Those with plague were taken out to the Burgh Muir as were their contacts, where they were kept separately. Others were kept shut in their homes with food and drink being supplied until they either died or recovered. The townspeople were not to congregate around the close mouths and the muck and ordure was to be removed from the streets.
The Great Plague of 1665 in England did not reach Scotland though sporadic outbreaks occurred over the next two hundred years.
The last instance of bubonic plague happened in August 1900 in Glasgow in the Gorbals. Situated down by the River Clyde where ships from abroad were docking and foreign sailors coming ashore, it was no wonder that the plague was brought there from the many other overseas ports infected with it. At first it was thought to be typhoid which was much more common then, especially in the overcrowded and unsanitary houses in the Gorbals area. But a doctor recognised the symptoms of plague and measures were immediately introduced.
Rats were suspected of being the carriers and an army of rat-catchers was sent out to try to eradicate the creatures. Glasgow at that time, was well used to outbreaks of infectious diseases and its hospital system, although pre-dating the National Health Service by almost 50 years, was prepared and ready to deal with the outbreak. Its quick response meant that, in all, the plague was confined to a few streets in the area with 35 people infected and 16 dying.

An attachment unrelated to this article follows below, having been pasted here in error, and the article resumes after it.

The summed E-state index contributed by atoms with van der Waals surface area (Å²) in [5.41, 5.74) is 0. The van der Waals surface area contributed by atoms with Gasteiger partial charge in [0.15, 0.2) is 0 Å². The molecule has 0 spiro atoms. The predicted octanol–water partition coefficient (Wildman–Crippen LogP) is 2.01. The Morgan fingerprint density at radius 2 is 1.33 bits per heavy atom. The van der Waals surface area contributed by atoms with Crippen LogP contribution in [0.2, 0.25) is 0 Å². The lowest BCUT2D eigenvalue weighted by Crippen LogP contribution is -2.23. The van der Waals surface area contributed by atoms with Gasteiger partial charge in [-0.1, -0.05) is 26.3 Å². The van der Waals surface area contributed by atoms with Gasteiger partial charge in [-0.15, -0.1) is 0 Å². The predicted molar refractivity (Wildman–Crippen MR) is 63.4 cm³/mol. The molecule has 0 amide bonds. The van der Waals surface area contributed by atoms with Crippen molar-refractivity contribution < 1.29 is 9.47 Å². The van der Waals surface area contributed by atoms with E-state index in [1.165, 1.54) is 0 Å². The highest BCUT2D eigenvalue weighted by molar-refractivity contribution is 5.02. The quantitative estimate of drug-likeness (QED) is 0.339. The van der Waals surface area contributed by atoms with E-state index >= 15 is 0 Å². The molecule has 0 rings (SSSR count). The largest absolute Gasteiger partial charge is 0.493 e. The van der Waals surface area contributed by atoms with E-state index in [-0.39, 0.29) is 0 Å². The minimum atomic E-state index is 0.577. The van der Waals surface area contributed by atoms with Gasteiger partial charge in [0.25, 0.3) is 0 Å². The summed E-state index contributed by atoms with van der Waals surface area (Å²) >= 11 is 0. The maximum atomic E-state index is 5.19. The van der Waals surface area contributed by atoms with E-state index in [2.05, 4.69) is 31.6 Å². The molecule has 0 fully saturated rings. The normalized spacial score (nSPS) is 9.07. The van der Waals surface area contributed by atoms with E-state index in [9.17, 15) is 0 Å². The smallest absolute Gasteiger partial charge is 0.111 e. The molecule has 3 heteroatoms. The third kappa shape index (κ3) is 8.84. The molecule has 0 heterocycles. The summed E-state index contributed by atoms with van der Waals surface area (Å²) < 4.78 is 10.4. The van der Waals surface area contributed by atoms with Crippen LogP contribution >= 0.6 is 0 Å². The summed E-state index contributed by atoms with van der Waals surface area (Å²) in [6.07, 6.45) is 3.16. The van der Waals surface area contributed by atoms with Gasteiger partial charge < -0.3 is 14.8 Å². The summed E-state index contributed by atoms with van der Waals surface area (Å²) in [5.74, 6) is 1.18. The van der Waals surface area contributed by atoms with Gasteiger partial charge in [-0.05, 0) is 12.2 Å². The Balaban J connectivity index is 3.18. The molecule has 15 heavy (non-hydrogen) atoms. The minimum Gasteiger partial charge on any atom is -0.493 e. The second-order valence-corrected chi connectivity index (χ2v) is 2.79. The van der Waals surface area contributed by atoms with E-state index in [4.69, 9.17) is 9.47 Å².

1n 1898, it had been shown that it was the fleas on rats which were responsible for spreading the disease, but the Glasgow public health authorities suspected that human contact was transmitting it. With the overcrowded conditions in the Gorbals at that time, the rate of spread suggested just that. The Medical Officer for Health immediately set up an investigation and identified Mrs B, a fish hawker as being the first person to fall ill along with her grand-daughter. They then identified anyone who had attended her wake and quarantined them. In support, the Catholic Church banned wakes of those who had succumbed to the plague. The plague was then successfully contained and quickly eliminated.
Recent research in 2019 by the University of Oslo found that indeed, the authorities were correct in suspecting human contact to be the means of transmission and that the killing of rats did very little to control the plague. Had the authorities not responded so quickly in identifying and quarantining those infected as well as their contacts, the plague could have spread beyond those few streets.
We have become complacent over the years with the advent of antibiotics and other medicines but now we are faced with a pandemic that is out of control and which does not respond to the medicines we have. We have reduced our medical facilities to a bare minimum, now inadequate and unable to cope with such a spread of disease. So we are having to fall back on to the old ways, used for centuries and effective if strictly applied and endorsed with severe punishments.
We have a long way to go before Covid 19 is eradicated – for the time being. Let’s hope the lessons from history will be learnt.